MAY 31, 2016

Good scholarship doesn’t need to fit within a 2×2 matrix, but it sure helps make sense of things when it does. It’s in this spirit of conceptual clarity that I developed the diagram below depicting variations in the fait accompli, an age-old but underappreciated tactic of the disgruntled and strategically minded. Rather than the naked use of force or threat-making alone—situations whose logics are straightforward even if the best responses aren’t—the fait accompli is a move that pursues an advantage by making it difficult for a competitor to retaliate or counter.

This 2×2 diagram is part of a lecture I give at the Asia-Pacific Center for Security Studies on revisionist tactics short of war — what many now call “gray zone” conflicts. Although most security studies scholars and analysts understand broadly what a fait accompli is — literally an “accomplished fact” — the tactic itself has rarely been an object of analysis (two recent rare exceptions are discussed more below). This is a serious oversight, because in the so-called “gray zone” of conflict, the fait accompli is a common means by which states pursue revisionist agendas.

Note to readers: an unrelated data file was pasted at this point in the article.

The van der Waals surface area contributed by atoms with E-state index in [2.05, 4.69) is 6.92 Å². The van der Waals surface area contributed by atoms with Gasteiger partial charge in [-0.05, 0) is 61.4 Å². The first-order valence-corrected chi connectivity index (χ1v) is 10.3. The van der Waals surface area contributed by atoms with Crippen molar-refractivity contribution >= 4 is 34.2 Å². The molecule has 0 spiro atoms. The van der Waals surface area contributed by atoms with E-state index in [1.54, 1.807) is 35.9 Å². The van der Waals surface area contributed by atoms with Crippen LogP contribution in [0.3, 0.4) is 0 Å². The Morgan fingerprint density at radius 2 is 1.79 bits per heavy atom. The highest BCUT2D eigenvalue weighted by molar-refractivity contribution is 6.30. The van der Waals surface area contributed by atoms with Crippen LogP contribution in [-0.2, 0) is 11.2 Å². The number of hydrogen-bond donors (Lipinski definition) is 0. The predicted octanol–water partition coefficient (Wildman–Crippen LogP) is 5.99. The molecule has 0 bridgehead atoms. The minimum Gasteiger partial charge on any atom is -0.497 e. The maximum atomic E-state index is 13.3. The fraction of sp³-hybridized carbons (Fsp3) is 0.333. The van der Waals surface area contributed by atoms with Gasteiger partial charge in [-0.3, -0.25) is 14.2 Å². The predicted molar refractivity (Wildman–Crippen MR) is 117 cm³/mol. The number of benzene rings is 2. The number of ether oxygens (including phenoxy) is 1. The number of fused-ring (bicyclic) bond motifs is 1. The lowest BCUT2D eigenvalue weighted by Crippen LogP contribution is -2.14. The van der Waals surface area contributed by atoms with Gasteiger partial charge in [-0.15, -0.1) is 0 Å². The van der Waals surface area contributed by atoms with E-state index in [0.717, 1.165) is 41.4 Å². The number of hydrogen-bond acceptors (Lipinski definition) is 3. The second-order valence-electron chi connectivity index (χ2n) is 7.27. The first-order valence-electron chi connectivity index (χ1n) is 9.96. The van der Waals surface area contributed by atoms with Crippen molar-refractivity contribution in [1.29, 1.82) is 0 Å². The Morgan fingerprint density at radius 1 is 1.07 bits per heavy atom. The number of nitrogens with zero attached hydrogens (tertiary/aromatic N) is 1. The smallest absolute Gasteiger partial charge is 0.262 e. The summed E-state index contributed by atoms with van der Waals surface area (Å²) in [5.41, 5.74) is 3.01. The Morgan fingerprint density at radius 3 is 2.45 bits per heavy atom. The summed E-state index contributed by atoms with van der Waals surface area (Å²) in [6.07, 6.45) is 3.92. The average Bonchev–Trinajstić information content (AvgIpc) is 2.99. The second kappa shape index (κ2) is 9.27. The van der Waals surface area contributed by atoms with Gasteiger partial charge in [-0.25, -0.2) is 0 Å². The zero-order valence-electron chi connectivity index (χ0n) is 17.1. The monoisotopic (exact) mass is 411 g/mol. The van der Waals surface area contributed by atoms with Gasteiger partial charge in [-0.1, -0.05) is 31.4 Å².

Dangerous Nuclear Security Failures in Russia's Backyard

May 30, 2016

Nuclear security is seemingly at the forefront of global attention, but the large framework of international safeguards is increasingly perceived as a toothless tiger. In the contemporary age, where asymmetric threats to security are among the most dangerous, the time is nigh to mitigate the risk of rogue actors having potential access to materials that are necessary to develop nuclear weapons.